Pizzelle (pit-sell-eh) - Pizzelle are a traditional cookie from the Abruzzi regionof Italy. They are thin wafer cookies that look almost like a waffle. The word pizelle means little, round, and flat.
For decades, blacksmiths forged pizzelle irons out of cast iron with a family crest or the name of the woman. These were passed down from generation to generation, just as a precious piece of jewelery.
According to an article from the Lonely Planet Publications on the Festival of the Snakes:
Legend has it that the mountainous and bucolic area around Abruzzo was once so infested by snakes that life tended to the short, sharp and brutal rather than the long and cheerful. The local shepherds, back in 700 BC, appealed to Apollo for help. His advice was to capture the snakes, domesticate them by draping them around his statue and then release them into the bush again.
Curiously, this seemed to work and the ritual has been replayed ever since. Somewhere along the way, however, the fickle mortals dumped the old Greek gods for the newish Christian gods and indulged in a bit of historical revisionism. Apollo became Saint Domenica and a few touches of modernity, like fireworks, were added to the ritual.
Celebrations begin on St Joseph's Day, 19 March, when the first snakes of the season are netted and caged. Two months later, on the first Thursday in May, the village is stirred by an 8am revelry call of fireworks, followed by a traditional mass. After the mass, the statue of Saint Domenica is hauled through the streets of Colcullo, where villagers drape the captured serpents, boa-like, around the stone neck of Saint Domenica.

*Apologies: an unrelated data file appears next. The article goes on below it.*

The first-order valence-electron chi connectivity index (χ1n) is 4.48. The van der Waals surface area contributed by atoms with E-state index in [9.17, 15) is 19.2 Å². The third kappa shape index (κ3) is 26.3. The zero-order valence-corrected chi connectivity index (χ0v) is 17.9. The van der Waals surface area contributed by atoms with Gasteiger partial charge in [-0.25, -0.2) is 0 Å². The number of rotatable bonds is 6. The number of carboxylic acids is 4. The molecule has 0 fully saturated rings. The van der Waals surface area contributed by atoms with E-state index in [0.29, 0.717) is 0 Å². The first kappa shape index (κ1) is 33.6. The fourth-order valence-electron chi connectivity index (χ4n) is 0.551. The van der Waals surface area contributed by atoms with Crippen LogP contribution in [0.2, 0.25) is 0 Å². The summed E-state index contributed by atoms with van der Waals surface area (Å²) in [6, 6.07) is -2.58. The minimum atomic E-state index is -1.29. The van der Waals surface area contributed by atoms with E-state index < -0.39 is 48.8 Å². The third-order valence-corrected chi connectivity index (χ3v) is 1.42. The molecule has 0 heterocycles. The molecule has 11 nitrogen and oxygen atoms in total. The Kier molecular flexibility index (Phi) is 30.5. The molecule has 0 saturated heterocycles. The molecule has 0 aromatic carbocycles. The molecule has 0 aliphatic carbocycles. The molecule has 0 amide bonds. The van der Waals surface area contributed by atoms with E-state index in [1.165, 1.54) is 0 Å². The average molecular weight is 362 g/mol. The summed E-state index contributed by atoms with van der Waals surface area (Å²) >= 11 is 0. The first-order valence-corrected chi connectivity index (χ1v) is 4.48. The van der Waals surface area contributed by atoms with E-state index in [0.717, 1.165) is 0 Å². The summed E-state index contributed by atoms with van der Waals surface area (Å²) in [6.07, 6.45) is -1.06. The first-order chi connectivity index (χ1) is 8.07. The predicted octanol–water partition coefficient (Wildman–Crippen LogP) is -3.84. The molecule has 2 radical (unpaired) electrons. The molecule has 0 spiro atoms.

This ritual and the procession is usually accompanied by a noisy band of villagers, barking dogs and merry-makers. At the edge of the village the squirming mass is released back into the bush and the villagers, so it is said, are immune from snake bites for another year.
Today, pizzelles continue to be revered and celebrated at feasts. In the small Abruzzi town of Salle, they honor a 12th century monk named Beato Roberto. Celebrants attach pizzelle to tree branches and proceed down the street with them.
Although my mother still uses her pizzelle iron (a cherished heirloom she brought with her from the old country when she immigrated to Canada in the 1950's, I prefer to use a modern, electronic model.
From the youngest to the oldest, I have yet to meet the person who did not like a pizzelle. During Christmas and Easter and other family get togethers, I see that they are the very first cookie to disappear from the cookie platter.
Here is my favourite pizzelle recipe, handed down through my Abruzzi mother and her mother and grandmothers before her:
7 cups all purpose flour
2 cups sugar
3 teaspoons pure anise extract or a few drops of pure anise oil
1 cup melted butter or oil
4 tablespoons baking powder
Beat eggs and sugar. Add cooled melted butter or margarine, and anise extract. Sift flour and baking powder and add to egg mixture. Batter will have a dough like consistency. Form into 1 inch balls and place on the grids in the pizzelle baker. This will make about 150 small pizzelle.